Wednesday, December 21, 2016

5 Myths of a Reverse Mortgage

Myths of a reverse mortgage that most people still think exist after HUD and FHA put new guidelines for the HECM programs.

You see back in the day there was something called "Private Reverse Mortgages," where a private lender would give you the equity of your home and knowing you cannot pay it back so they would pretty much steal your home from underneath your feet when the loan came due regardless if you're living in the home or not. This happened too many times to seniors so the HUD (Department of Housing Urban Development) and FHA (Federal Housing Authority) had to step in to make sure to take the necessary steps to help our seniors. This is an easy read for anyone who is interested or knows someone who is interested in eliminating their monthly mortgage payment and potentially getting cash out with the FHA insured Reverse Mortgage program also known as HECM Reverse Mortgage.


Let's get to it my friend, here are 5 myths of a Reverse Mortgage.

1. The homeowner could get forced out of the home. 

The HECM reverse mortgage was created for seniors to live in their homes for the rest of their lives without a monthly mortgage payment. You cannot be evicted or foreclosed upon as long as the borrower meets the requirements of the loan. The requirements are, continue to pay the property taxes, homeowners insurance and live there as their primary residence. Also to maintain the home according to FHA requirements

2.  A reverse mortgage is similar to a home equity loan 

A reverse mortgage and a home equity loan both use the home’s equity as collateral; however, there are also some differences. For example,

• Any homeowner can apply for a home equity loan. A homeowner must be at least age 62 to be eligible for a reverse mortgage.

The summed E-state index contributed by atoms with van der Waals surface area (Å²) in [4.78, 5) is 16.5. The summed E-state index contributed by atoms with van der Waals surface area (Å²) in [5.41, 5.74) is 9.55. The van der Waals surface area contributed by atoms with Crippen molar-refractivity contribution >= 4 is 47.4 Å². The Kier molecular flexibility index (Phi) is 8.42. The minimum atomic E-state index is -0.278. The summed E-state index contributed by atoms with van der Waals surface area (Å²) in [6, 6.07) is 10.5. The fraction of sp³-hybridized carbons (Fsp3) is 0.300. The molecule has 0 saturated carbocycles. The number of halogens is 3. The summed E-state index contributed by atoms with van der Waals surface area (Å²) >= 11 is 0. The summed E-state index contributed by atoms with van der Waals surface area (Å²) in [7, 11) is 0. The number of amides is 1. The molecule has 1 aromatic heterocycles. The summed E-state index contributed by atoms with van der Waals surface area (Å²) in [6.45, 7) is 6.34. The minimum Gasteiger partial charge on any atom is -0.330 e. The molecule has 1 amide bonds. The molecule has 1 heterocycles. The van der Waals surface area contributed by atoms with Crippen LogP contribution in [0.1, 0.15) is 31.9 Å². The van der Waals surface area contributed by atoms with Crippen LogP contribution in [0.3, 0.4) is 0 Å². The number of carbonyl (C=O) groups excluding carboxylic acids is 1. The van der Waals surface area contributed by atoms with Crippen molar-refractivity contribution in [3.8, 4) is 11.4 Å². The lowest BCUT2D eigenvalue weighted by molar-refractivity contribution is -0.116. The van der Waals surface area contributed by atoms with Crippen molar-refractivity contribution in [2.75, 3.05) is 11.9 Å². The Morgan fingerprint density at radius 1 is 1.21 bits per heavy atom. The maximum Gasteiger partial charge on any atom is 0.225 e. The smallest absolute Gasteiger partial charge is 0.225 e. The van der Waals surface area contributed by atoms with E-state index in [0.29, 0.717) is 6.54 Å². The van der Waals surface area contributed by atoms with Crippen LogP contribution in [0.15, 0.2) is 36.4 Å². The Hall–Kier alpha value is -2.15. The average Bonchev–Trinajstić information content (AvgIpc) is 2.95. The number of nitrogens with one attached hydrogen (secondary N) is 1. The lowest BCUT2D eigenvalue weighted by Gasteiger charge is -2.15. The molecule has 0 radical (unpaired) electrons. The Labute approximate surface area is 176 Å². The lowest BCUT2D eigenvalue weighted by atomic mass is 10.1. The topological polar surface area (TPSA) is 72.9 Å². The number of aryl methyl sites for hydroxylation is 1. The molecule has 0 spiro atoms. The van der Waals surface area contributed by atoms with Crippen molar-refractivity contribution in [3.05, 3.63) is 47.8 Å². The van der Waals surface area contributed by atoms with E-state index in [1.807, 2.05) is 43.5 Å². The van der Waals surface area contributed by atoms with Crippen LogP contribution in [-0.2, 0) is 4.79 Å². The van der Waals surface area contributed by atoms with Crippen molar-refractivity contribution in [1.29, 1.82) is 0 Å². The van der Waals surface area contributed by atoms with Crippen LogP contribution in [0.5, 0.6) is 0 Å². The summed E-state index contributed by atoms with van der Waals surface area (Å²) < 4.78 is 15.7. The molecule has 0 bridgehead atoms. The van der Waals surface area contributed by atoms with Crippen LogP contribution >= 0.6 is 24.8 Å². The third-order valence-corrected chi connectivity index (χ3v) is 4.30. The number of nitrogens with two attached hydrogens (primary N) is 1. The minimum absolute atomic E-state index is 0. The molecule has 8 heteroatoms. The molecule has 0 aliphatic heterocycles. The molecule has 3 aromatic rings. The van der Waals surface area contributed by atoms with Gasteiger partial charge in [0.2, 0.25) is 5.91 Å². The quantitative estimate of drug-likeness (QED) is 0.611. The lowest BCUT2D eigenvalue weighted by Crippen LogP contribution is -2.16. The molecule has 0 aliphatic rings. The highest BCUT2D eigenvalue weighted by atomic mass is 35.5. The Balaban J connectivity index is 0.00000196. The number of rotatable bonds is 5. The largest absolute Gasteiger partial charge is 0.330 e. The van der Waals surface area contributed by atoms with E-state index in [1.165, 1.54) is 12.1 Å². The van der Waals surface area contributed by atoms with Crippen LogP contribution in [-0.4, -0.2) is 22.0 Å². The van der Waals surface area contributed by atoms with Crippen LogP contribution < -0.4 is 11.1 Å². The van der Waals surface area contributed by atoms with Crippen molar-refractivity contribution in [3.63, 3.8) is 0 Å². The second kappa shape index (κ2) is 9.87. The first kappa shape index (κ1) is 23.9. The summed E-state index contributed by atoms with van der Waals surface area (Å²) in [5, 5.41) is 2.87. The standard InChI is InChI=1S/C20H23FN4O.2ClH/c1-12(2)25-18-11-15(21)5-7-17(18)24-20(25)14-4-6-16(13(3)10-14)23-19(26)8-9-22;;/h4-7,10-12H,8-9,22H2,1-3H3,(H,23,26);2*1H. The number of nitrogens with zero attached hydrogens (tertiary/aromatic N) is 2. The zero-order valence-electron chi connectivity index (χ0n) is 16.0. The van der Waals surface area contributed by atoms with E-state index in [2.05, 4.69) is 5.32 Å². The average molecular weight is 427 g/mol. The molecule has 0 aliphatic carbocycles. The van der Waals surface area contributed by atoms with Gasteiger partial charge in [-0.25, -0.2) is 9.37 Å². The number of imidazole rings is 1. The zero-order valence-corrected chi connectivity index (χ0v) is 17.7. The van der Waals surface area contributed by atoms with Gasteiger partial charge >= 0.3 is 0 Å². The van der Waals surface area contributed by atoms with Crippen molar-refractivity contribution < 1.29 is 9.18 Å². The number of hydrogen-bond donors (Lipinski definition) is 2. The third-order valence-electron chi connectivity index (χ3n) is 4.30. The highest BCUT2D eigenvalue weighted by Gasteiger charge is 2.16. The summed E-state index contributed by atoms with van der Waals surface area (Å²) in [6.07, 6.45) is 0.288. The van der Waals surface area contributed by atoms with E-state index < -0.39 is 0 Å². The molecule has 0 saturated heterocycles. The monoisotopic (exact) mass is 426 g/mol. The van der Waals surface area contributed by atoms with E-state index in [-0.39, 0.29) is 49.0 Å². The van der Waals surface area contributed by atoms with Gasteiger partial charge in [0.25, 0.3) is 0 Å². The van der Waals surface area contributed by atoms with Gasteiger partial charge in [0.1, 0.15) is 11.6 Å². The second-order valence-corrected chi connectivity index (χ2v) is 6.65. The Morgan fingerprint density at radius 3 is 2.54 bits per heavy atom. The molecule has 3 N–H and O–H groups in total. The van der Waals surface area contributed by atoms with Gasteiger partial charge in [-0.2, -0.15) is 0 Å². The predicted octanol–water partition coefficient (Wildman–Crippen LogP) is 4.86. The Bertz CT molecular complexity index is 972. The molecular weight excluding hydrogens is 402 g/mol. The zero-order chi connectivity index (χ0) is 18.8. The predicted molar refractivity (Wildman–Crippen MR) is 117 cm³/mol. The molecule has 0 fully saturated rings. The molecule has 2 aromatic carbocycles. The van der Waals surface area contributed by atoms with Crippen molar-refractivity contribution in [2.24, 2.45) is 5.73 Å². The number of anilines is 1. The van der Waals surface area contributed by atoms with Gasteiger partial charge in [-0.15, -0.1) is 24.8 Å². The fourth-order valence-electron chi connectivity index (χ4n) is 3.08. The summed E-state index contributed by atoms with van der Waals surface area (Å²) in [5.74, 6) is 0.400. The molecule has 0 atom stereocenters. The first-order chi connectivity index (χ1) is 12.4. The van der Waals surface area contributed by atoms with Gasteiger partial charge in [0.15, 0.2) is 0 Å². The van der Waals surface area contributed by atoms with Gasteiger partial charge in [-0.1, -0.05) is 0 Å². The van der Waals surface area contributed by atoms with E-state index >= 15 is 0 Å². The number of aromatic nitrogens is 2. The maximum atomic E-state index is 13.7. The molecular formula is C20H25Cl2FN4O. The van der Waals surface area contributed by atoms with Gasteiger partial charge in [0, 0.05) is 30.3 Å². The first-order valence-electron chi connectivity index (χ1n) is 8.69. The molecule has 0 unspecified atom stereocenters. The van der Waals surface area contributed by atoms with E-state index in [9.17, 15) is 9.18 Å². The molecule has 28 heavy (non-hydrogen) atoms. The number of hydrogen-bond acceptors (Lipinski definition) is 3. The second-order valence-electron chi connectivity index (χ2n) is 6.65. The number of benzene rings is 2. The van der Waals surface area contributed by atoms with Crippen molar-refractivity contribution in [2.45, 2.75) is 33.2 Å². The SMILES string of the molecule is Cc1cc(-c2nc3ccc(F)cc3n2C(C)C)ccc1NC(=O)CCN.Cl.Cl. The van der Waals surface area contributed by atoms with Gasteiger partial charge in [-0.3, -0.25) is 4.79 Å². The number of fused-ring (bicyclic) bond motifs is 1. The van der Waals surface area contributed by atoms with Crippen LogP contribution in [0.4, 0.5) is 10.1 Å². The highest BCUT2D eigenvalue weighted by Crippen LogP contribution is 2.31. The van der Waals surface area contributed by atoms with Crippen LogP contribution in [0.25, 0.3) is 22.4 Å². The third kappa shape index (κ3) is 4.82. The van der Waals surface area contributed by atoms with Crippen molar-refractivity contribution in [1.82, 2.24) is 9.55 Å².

• A home equity loan typically must be repaid in monthly payments over 5 or 10 years. A reverse mortgage is typically not paid back until the homeowner moves out of the property for 12 consecutive months or passes away.

• A home equity loan that charges no closing costs may have a higher interest rate over the life of the loan. A reverse mortgage charges upfront closing costs but generally has lower interest over the course of the loan.


3. You can outlive a reverse mortgage.

The reverse mortgage becomes due when all homeowners have moved out of the property for 12 consecutive months or passed away. So this gives security based upon they can't steal the home while you're still living in it, which is why it's FHA insured to make sure we take care of our seniors.

4. Heirs will not be able to inherit the home.

Your heirs will be able to inherit the home that's not a problem and the only thing I want to add is that there will be a lien on the title for the amount of the reverse mortgage loan. All proceeds beyond the amount owed belong to your estate. This means any remaining equity can be transferred to heirs. No debt is passed along to the estate or heirs.

5. A reverse mortgage sells the home to the bank

Understand that lenders are not in the business or owning homes, they want to make loans and earn interest from them. The title will remain in the homeowners name. The only thing the lender does is add a lien onto the title so that it gets a guarantee that it will eventually get paid back the money it lends on the reverse mortgage.


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Jon Arpon smiling and dialing away for mortgagesFor more information on HECM Reverse Mortgages and to see if you would qualify for one my information is below. Feel free to email or call me anytime my friends!

Jon Arpon "Orange Countys Premier Mortgage Banker."
Reverse Mortgage Professional / Mortgage Banker NMLS 1447861, Company NMLS 7147
2030 Main Street, Suite 350, Irvine, CA 92614
Direct: 949.441.2048
Fax: 888.537.6148

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